Int J Ment Health Syst. 2019 Sep 17;13:62. [Pubmed Abstract]
Atif N, Bibi A, Nisar A, Zulfiqar S, Ahmed I, LeMasters K, Hagaman A, Sikander S, Maselko J, Rahman A
Maternal depression affects one in five women in low-and middle income countries (LMIC) and has significant economic and social impacts. Evidence-based psychosocial interventions delivered by non-specialist health workers are recommended as first-line management of the condition, and recent studies on such interventions from LMIC show promising results. However, lack of human resource to deliver the interventions is a major bottle-neck to scale-up, and much research attention has been devoted to ‘task-sharing’ initiatives. A peer-delivered version of the World Health Organization’s Thinking Healthy Programme for perinatal depression in Pakistan and India showed clinical, functional and social benefits to women at 3 months postpartum. The programme has been iteratively adapted and continually delivered for…
Effectiveness of the NAMI Homefront Program for Military and Veteran Families: In-Person and Online Benefits
Psychiatr Serv. 2019 Jul 5. [Pubmed Abstract]
Haselden M, Brister T, Robinson S, Covell N, Pauselli L, Dixon L
This study aimed to evaluate the effectiveness of Homefront, a six-session, peer-taught family education program by the National Alliance on Mental Illness (NAMI), delivered in person or online, for families or support persons of military service members or of veterans with mental illness.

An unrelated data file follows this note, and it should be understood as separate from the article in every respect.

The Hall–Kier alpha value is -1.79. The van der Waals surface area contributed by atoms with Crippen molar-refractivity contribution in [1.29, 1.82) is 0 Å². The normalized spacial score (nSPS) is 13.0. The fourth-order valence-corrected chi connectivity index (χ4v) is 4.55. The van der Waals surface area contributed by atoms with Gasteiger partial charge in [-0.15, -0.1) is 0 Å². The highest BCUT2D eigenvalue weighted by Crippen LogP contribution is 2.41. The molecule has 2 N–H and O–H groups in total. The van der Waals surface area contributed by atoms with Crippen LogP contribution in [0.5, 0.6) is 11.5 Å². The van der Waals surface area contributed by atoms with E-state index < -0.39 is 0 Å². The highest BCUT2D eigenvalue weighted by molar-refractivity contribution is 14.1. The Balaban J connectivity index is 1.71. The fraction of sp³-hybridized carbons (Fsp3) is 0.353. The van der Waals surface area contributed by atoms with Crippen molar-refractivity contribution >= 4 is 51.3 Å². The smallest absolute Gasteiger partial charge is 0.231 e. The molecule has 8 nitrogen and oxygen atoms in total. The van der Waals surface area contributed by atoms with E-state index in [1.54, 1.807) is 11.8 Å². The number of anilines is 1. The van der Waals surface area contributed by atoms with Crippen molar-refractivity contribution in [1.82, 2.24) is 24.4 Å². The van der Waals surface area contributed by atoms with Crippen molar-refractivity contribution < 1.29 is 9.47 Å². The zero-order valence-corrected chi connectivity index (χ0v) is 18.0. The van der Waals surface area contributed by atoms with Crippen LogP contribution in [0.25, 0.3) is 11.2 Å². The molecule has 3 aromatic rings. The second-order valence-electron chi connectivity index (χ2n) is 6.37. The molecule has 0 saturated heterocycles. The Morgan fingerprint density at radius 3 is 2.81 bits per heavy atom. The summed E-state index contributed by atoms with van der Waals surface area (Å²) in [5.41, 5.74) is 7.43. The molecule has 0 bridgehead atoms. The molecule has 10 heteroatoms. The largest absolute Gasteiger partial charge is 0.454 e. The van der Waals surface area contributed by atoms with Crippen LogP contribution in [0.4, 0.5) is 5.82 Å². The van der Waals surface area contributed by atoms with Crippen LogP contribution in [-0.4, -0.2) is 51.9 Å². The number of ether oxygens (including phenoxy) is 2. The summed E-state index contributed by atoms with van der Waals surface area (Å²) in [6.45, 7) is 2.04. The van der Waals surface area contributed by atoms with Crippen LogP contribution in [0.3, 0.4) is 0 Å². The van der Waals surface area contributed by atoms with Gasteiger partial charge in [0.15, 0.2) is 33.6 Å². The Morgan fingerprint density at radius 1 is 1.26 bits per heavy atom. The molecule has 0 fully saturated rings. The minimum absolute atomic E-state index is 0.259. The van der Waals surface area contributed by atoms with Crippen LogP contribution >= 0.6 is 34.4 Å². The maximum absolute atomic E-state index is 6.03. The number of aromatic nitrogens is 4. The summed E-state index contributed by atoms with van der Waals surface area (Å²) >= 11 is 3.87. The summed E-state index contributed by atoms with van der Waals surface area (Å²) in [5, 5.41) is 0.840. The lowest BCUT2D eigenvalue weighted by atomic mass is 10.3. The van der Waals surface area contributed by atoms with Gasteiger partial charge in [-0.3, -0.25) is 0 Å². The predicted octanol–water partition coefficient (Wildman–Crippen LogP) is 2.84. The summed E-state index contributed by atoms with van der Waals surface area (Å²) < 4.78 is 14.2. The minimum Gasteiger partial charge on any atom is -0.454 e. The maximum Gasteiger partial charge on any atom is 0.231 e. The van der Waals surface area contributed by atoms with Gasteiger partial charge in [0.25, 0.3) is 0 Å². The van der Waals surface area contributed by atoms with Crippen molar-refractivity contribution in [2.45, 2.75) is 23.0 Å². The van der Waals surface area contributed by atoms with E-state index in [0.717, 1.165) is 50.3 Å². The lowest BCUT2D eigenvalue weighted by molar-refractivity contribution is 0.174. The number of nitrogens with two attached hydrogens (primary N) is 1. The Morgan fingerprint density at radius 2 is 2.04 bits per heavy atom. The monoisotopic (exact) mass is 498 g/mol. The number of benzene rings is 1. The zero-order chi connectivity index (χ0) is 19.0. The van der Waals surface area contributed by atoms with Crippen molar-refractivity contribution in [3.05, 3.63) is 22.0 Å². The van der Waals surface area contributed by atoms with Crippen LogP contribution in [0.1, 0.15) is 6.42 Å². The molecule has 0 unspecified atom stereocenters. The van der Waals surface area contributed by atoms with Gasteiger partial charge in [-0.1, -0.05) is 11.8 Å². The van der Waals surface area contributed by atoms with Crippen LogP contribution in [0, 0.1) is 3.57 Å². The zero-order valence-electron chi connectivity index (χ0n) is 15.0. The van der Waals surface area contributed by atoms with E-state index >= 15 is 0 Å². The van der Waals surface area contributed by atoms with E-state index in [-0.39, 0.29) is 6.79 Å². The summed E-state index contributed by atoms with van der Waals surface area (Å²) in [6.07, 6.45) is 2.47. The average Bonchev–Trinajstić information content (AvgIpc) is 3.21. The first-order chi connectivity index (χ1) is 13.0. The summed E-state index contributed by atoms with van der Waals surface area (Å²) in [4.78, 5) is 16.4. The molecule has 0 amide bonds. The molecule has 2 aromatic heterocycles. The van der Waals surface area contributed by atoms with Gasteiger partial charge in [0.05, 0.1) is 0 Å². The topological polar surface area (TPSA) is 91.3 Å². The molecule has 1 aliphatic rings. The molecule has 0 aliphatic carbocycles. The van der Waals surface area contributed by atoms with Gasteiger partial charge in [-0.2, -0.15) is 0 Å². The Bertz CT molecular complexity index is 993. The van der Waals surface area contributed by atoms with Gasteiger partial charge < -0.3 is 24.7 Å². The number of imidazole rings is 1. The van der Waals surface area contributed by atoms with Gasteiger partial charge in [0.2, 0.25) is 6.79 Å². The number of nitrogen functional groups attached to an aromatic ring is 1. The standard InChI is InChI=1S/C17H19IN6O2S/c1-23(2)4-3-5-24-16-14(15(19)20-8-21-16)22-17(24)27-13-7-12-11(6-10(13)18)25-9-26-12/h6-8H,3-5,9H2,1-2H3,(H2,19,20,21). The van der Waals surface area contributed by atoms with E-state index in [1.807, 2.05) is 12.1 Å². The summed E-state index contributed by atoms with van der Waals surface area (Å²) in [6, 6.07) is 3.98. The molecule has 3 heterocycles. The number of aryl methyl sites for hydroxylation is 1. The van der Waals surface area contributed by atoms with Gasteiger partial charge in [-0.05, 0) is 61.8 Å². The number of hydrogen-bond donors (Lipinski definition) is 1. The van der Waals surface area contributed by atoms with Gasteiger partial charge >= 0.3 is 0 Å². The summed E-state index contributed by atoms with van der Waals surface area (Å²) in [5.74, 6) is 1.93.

Program participants completed online surveys at baseline, at the end of the program (postprogram), and at 3-month follow-up, which measured subjective empowerment, burden, coping, psychological distress, family functioning, experience of caregiving, and knowledge of mental illness. A mixed-effects model examined change over time.
A total of 119 individuals (in person, N=63 [53%]; online, N=56 [47%]) enrolled. Participants showed statistically significant improvement on all dimensions between baseline, postprogram, and follow-up, except for…
J Subst Abuse Treat. 2016 Apr;63:1-9. [Pubmed Abstract]
Peer-Delivered Recovery Support Services for Addictions in the United States: A Systematic Review
Bassuk EL, Hanson J, Greene RN, Richard M, Laudet A
This systematic review identifies, appraises, and summarizes the evidence on the effectiveness of peer-delivered recovery support services for people in recovery from alcohol and drug addiction. Nine studies met criteria for inclusion in the review. They were assessed for quality and outcomes including substance use and recovery-related factors. Despite significant methodological limitations found in the included studies, the body of evidence suggests salutary effects on participants. Current limitations and recommendations for future research are discussed.